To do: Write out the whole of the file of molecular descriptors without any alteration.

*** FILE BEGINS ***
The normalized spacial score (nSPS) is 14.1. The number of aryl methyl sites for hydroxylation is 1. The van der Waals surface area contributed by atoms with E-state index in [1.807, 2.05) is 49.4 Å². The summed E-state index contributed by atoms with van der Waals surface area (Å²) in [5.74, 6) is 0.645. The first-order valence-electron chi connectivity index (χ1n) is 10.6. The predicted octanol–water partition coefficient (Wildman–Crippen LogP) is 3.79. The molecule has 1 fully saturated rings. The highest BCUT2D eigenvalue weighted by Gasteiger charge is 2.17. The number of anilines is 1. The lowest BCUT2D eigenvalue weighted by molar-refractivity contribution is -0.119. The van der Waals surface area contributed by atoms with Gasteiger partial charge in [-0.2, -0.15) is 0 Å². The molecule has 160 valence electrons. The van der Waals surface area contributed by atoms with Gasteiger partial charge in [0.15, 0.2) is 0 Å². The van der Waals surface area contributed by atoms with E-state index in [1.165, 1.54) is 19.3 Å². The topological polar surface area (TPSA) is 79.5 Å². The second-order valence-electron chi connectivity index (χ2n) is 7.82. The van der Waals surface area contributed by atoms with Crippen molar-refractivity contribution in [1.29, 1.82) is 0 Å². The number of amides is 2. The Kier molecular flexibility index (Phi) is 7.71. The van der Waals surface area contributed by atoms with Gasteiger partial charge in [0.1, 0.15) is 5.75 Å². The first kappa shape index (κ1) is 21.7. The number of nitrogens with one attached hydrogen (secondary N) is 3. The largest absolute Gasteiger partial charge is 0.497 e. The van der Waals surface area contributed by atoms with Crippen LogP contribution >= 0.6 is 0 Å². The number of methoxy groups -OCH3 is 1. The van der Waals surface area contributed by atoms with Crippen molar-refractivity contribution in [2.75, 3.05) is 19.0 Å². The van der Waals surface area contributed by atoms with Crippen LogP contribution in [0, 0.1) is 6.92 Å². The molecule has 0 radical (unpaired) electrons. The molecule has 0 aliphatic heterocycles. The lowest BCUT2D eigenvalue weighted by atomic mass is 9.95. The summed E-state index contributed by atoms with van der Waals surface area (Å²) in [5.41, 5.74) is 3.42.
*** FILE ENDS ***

The normalized spacial score (nSPS) is 14.1. The number of aryl methyl sites for hydroxylation is 1. The van der Waals surface area contributed by atoms with E-state index in [1.807, 2.05) is 49.4 Å². The summed E-state index contributed by atoms with van der Waals surface area (Å²) in [5.74, 6) is 0.645. The first-order valence-electron chi connectivity index (χ1n) is 10.6. The predicted octanol–water partition coefficient (Wildman–Crippen LogP) is 3.79. The molecule has 1 fully saturated rings. The highest BCUT2D eigenvalue weighted by Gasteiger charge is 2.17. The number of anilines is 1. The lowest BCUT2D eigenvalue weighted by molar-refractivity contribution is -0.119. The van der Waals surface area contributed by atoms with Gasteiger partial charge in [-0.2, -0.15) is 0 Å². The molecule has 160 valence electrons. The van der Waals surface area contributed by atoms with Gasteiger partial charge in [0.15, 0.2) is 0 Å². The van der Waals surface area contributed by atoms with E-state index in [1.165, 1.54) is 19.3 Å². The topological polar surface area (TPSA) is 79.5 Å². The second-order valence-electron chi connectivity index (χ2n) is 7.82. The van der Waals surface area contributed by atoms with Crippen molar-refractivity contribution in [1.29, 1.82) is 0 Å². The number of amides is 2. The Kier molecular flexibility index (Phi) is 7.71. The van der Waals surface area contributed by atoms with Gasteiger partial charge in [0.1, 0.15) is 5.75 Å². The first kappa shape index (κ1) is 21.7. The number of nitrogens with one attached hydrogen (secondary N) is 3. The largest absolute Gasteiger partial charge is 0.497 e. The van der Waals surface area contributed by atoms with Crippen LogP contribution >= 0.6 is 0 Å². The number of methoxy groups -OCH3 is 1. The van der Waals surface area contributed by atoms with Crippen molar-refractivity contribution in [2.75, 3.05) is 19.0 Å². The van der Waals surface area contributed by atoms with Crippen LogP contribution in [0, 0.1) is 6.92 Å². The molecule has 0 radical (unpaired) electrons. The molecule has 0 aliphatic heterocycles. The lowest BCUT2D eigenvalue weighted by atomic mass is 9.95. The summed E-state index contributed by atoms with van der Waals surface area (Å²) in [5.41, 5.74) is 3.42.